Gathering and Preparing Documents for Residency
We decided that we would return to Panama in March to look for a home and we wanted to begin our residency process at the same time. In the case of our residency we were applying for a Pensionado Visa based on my spouses Government of Canada Pension. I’m not going to get into the semantics of what this Visa “gives” you other than indefinite residency once you’re approved. The rules and laws change so often in Panama and I don’t want to mislead anyone. One thing we did find out was that we were not permitted to bring a vehicle into the country duty-free anymore. Some of the information that we had was out of date.
We required the following documents:
A police check each from our national police agency the Royal Canadian Mounted Police. We visited our local headquarters and it took about half an hour to complete and we walked out with papers in hand;
An original marriage certificate – I requested a new one from our Provincial Government at our local registry as I had no clue where ours was in our storage. This also took less than a week to come back; and
Confirmation of pension letter from the Department of National Defence this took less than a week for us to receive. A telephone call resulted in them sending three original copies for us.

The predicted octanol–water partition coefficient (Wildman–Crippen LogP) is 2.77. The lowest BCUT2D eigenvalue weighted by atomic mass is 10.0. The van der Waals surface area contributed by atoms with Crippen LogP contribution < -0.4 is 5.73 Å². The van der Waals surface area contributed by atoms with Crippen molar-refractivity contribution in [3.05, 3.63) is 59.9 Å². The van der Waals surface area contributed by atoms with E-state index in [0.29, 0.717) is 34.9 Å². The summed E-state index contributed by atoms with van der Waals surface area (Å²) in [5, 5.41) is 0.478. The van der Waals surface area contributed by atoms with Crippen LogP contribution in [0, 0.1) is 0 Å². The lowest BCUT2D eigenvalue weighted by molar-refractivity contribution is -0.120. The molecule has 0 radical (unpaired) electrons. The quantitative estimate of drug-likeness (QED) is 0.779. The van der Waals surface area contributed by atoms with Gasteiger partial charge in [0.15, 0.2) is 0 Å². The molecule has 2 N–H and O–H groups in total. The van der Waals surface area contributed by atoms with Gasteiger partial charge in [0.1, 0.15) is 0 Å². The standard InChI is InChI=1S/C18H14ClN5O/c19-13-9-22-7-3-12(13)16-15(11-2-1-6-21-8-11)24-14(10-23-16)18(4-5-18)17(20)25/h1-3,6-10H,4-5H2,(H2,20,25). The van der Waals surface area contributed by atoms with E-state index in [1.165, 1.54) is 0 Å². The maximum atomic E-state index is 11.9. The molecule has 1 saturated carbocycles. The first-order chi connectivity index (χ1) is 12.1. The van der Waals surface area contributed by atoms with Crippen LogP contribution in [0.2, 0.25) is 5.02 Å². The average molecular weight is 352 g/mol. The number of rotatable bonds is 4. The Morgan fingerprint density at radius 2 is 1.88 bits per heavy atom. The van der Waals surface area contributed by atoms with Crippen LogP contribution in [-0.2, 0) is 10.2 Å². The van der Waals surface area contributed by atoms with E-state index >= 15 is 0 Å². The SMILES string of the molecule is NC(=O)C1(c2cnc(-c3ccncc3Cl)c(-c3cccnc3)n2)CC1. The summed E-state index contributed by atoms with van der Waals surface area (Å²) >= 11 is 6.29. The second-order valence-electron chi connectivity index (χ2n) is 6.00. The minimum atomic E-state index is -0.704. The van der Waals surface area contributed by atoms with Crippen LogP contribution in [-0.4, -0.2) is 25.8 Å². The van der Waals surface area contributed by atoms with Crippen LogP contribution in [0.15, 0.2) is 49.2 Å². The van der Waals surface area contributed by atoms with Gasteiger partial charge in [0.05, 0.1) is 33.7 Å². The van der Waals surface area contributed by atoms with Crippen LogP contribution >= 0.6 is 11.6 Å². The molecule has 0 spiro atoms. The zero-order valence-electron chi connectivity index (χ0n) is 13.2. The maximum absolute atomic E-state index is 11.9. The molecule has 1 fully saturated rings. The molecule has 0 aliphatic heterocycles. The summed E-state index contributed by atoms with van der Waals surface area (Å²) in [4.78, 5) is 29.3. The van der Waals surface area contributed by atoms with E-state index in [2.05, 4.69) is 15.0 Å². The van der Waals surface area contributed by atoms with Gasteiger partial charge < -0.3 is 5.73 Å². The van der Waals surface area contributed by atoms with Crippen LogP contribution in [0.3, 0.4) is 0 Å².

The next step is to get the documents authenticated. As Canada did not sign the Hague Convention we do not have an Apostille process but rather follow the original process. We lived in Western Canada, nowhere near any embassies or consulates. Getting the documents authenticated and approved required stamps from both the Canadian Government and the Panamanian Embassy or Consulate. At first we discussed taking a trip to Ottawa to get it all done and not wait the weeks or months it would take through the mail service or by courier. After some research I found a company in Ottawa that could complete the process for us for a fee and we could put everything in their hands. From the start this company was professional and helpful. They had different fee structures for different needs and kept us informed via email through each step our documentation was going through. The process from the first contact took just over a week and we found that we received very good value for the fees charged.
Return to Panama to Purchase a Home and Begin the Residency Process
We waited to take our trip back to Panama until after Carnaval. We had everything ready to go but we probably would have no place to stay or would have been able to get any business completed. We booked our trip for 15 days to give us time to get our residency application started and find a house.
Most information that you will find about retiring or moving to a foreign country will tell you to rent in your chosen area for at least six months. We didn’t follow those rules because we didn’t want to put any of our limited resources towards paying rent. It is probably a good idea to follow the rent for six month rule and there are several people in our new community who would have gained some valuable insight if they had spent more time renting and not leaped into buying.